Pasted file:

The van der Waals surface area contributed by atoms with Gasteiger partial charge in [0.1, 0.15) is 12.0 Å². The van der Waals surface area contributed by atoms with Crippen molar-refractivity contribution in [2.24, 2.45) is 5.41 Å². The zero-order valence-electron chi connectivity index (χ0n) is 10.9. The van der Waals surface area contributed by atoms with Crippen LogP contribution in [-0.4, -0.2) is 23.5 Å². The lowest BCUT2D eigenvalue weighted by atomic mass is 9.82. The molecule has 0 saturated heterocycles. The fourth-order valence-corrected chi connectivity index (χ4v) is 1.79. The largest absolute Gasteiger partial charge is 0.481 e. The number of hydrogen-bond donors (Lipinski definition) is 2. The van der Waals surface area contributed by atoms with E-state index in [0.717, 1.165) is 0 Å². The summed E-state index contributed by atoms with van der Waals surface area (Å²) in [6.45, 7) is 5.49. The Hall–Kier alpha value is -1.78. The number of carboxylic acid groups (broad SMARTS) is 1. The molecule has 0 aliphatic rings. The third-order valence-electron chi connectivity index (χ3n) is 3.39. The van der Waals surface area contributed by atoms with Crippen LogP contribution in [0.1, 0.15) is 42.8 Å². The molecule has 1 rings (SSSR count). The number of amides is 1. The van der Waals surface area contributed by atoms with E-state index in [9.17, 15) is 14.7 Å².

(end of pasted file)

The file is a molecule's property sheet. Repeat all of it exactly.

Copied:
The van der Waals surface area contributed by atoms with Gasteiger partial charge in [0.1, 0.15) is 12.0 Å². The van der Waals surface area contributed by atoms with Crippen molar-refractivity contribution in [2.24, 2.45) is 5.41 Å². The zero-order valence-electron chi connectivity index (χ0n) is 10.9. The van der Waals surface area contributed by atoms with Crippen LogP contribution in [-0.4, -0.2) is 23.5 Å². The lowest BCUT2D eigenvalue weighted by atomic mass is 9.82. The molecule has 0 saturated heterocycles. The fourth-order valence-corrected chi connectivity index (χ4v) is 1.79. The largest absolute Gasteiger partial charge is 0.481 e. The number of hydrogen-bond donors (Lipinski definition) is 2. The van der Waals surface area contributed by atoms with E-state index in [0.717, 1.165) is 0 Å². The summed E-state index contributed by atoms with van der Waals surface area (Å²) in [6.45, 7) is 5.49. The Hall–Kier alpha value is -1.78. The number of carboxylic acid groups (broad SMARTS) is 1. The molecule has 0 aliphatic rings. The third-order valence-electron chi connectivity index (χ3n) is 3.39. The van der Waals surface area contributed by atoms with Crippen LogP contribution in [0.1, 0.15) is 42.8 Å². The molecule has 1 rings (SSSR count). The number of amides is 1. The van der Waals surface area contributed by atoms with E-state index in [9.17, 15) is 14.7 Å².